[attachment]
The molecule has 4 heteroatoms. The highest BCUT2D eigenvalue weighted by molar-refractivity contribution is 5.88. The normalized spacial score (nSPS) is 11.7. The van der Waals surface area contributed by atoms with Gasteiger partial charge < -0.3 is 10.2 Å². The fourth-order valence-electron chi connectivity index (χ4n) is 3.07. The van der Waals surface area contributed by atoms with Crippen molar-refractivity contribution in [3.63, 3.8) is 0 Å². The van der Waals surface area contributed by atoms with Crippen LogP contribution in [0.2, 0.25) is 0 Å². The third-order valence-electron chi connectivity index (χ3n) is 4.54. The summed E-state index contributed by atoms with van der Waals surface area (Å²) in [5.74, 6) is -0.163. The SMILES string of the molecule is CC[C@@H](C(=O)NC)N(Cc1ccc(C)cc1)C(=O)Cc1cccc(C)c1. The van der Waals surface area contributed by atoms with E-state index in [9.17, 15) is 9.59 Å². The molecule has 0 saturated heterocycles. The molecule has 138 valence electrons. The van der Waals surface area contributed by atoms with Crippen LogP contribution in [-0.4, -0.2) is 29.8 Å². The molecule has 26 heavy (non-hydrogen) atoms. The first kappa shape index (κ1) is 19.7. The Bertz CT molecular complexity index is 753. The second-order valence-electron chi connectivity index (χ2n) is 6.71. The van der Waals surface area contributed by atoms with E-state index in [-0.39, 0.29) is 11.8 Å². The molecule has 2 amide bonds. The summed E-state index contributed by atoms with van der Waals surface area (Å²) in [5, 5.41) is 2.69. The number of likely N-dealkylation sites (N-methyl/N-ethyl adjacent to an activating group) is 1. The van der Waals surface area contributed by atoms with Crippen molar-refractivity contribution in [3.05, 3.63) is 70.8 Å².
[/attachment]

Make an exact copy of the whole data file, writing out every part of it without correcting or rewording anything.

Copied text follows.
The molecule has 4 heteroatoms. The highest BCUT2D eigenvalue weighted by molar-refractivity contribution is 5.88. The normalized spacial score (nSPS) is 11.7. The van der Waals surface area contributed by atoms with Gasteiger partial charge < -0.3 is 10.2 Å². The fourth-order valence-electron chi connectivity index (χ4n) is 3.07. The van der Waals surface area contributed by atoms with Crippen molar-refractivity contribution in [3.63, 3.8) is 0 Å². The van der Waals surface area contributed by atoms with Crippen LogP contribution in [0.2, 0.25) is 0 Å². The third-order valence-electron chi connectivity index (χ3n) is 4.54. The summed E-state index contributed by atoms with van der Waals surface area (Å²) in [5.74, 6) is -0.163. The SMILES string of the molecule is CC[C@@H](C(=O)NC)N(Cc1ccc(C)cc1)C(=O)Cc1cccc(C)c1. The van der Waals surface area contributed by atoms with E-state index in [9.17, 15) is 9.59 Å². The molecule has 0 saturated heterocycles. The molecule has 138 valence electrons. The van der Waals surface area contributed by atoms with Crippen LogP contribution in [-0.4, -0.2) is 29.8 Å². The molecule has 26 heavy (non-hydrogen) atoms. The first kappa shape index (κ1) is 19.7. The Bertz CT molecular complexity index is 753. The second-order valence-electron chi connectivity index (χ2n) is 6.71. The van der Waals surface area contributed by atoms with E-state index in [-0.39, 0.29) is 11.8 Å². The molecule has 2 amide bonds. The summed E-state index contributed by atoms with van der Waals surface area (Å²) in [5, 5.41) is 2.69. The number of likely N-dealkylation sites (N-methyl/N-ethyl adjacent to an activating group) is 1. The van der Waals surface area contributed by atoms with Crippen molar-refractivity contribution in [3.05, 3.63) is 70.8 Å².